The Education Department will rewrite its overhaul of a 2016 Obama Loan Rule - most likely by dropping the "most restrictive provisions" of an earlier attempt to replace the borrower-defense rule. The loan rule outlines how borrowers who were defrauded or misled by their college can seek loan forgiveness.
For two years, Education Secretary Betsy DeVos has sought to revamp the Obama-era loan rule, which was issued after a "flood of debt-relief claims from students who attended defunct for-profit colleges." Last summer, the Department of Education crafted a new proposal, suggesting that borrowers only seek student debt relief if they had defaulted on their loans and restricting loan forgiveness for borrowers whose institution abruptly closed, according to Inside Higher Ed. Late last year, U.S. District Judge Randolph Moss ruled against the bid to delay the Obama-era loan rule, which allowed the consumer protections passed under President Barack Obama to go into effect. Now, the Department of Education has another chance at rewriting its overhaul of the student loan forgiveness program.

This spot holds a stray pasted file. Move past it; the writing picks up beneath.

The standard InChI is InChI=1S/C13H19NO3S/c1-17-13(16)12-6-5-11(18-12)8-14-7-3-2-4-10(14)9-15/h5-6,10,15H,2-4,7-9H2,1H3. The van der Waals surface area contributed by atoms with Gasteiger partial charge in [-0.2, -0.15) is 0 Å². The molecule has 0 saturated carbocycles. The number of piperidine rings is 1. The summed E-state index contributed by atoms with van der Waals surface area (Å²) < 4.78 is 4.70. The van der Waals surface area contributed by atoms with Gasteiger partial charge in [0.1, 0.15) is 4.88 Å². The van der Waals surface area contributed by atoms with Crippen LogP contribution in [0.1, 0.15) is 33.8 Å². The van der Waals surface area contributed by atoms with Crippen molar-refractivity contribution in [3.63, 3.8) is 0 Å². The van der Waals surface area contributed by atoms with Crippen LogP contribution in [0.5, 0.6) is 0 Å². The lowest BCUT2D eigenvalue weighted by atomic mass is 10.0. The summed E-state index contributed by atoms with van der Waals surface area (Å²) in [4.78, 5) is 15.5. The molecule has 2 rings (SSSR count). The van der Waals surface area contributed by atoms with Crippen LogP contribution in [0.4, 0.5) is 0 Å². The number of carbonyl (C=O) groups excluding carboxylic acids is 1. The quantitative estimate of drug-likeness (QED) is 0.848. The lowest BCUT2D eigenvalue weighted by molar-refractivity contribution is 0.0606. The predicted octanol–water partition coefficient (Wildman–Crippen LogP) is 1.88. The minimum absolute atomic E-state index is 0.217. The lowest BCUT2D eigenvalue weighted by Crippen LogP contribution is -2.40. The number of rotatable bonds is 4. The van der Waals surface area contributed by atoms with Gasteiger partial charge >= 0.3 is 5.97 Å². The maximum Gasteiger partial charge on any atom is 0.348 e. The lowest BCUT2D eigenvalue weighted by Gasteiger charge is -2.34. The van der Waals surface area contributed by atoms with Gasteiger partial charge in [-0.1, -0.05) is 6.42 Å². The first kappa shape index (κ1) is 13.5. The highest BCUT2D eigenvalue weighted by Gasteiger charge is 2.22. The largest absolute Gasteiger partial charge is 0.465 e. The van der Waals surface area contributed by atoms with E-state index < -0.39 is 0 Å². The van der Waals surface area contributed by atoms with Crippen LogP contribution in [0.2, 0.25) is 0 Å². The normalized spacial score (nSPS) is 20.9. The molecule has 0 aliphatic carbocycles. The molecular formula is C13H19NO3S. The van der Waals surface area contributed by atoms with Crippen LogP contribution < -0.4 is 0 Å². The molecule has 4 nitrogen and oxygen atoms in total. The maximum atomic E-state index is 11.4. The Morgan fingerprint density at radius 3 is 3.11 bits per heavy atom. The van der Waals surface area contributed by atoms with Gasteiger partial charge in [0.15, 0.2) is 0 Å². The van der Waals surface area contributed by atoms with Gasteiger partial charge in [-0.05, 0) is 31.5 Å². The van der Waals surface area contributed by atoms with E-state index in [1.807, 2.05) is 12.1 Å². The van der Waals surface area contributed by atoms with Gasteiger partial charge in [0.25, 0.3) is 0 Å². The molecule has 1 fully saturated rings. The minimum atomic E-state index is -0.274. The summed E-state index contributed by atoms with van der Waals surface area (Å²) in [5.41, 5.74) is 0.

Last week, a department official stated that it is "no longer seeking to restrict relief for students at institutions that shut down, known as closed-school discharge if a college offers students options to complete their degree elsewhere." If student loan forgiveness, student loan cancellation or student loan discharge is not an option for you, there are other proactive steps you may qualify for student loan repayment or student loan consolidation.